Corn and the Disappointments of Life

In a comment on a recent post about Mongolia, Brian V mentioned that a Mongolian missionary who taught his family “thought it disgusting that Americans eat corn [for] in Mongolia, at least where he lived, corn was for animals, not humans.” That reminds me an experience I had in Switzerland on my mission.

In Switzerland, corn on the cob is relatively uncommon because most corn is raised to feed animals. In fact, I don’t think we ever ate corn in the first half of my mission, until one kind sister in the Basel ward asked if we like it. Yes, we love it, we explained, and told her how we missed it over there. “Oh, I didn’t know missionaries would like it. It’s one of my favorite dishes,” she said. “When you come for lunch this week, we’ll have a special corn feast.”

My companion and I were excited as we approached her home for our lunch appointment later that week. On her table was a vary large covered bowl with steam escaping from the sides. Our mouths watered as we had a blessing on the food. And then she took off the cover, revealing a huge mound of gooey corn meal, cooked with some onion and cheese, as I recall.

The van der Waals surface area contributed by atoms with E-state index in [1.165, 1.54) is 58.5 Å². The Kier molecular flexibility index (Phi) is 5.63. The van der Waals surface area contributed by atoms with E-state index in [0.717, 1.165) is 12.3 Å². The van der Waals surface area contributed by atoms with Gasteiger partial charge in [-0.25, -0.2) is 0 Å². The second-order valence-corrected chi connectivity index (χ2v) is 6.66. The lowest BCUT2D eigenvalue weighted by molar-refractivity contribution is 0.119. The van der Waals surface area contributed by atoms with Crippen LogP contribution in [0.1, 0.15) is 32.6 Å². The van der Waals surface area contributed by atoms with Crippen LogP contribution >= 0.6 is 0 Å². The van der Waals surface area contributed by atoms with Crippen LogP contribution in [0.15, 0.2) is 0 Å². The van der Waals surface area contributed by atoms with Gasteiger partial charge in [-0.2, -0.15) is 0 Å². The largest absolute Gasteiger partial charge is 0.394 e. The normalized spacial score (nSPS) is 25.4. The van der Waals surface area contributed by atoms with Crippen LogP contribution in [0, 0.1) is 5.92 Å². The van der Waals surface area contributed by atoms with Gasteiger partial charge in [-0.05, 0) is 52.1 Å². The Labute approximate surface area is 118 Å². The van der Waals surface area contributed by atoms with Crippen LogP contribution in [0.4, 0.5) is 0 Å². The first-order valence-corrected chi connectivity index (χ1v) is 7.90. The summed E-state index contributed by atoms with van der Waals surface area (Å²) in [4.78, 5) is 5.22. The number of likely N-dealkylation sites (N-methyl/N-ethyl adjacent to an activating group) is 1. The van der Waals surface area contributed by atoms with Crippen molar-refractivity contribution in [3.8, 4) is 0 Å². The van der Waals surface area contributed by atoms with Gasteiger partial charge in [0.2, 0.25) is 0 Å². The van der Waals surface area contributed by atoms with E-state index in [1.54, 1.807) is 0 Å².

I glad that we were able to eat graciously and do a reasonable job of feigning enjoyment. We didn’t want the dear sister to get any hint of our little disappointment. It wasn’t too bad, as far as corn meal goes. And we did recognize that this offering was a sincere and loving gift from a kind woman, sharing one of her favorite dishes with us. That was a treat, indeed, and the yearning for corn on the cob would just have to wait much longer to be fulfilled.

Life is like that, and employment can often be like that, too. We hunger and yearn for an expected reward, and find out that the world’s definition of corn might not agree with ours. Don’t let these little disappointments wreck your feast or lead you to offend others. But keep your eyes open for the real corn on the cob!


Author: Jeff Lindsay

6 thoughts on “Corn and the Disappointments of Life

  1. This reminds me of Samuel Johnson’s not-so-nice definition of “oats” in his English dictionary:

    A grain, which in England is generally given to horses, but in Scotland supports the people.

    The value of an item of food may have something to do with a person’s cultural baggage.

  2. Love the post. It is too true. Too often we expect one thing and when it does arrive just as we expect it, we forget to be grateful for what does come.

    –Single mother of two

  3. First post of yours I read, its a nice change. Its personal and meaningful. Quite uncommon in your everyday blogger. I enjoyed it.

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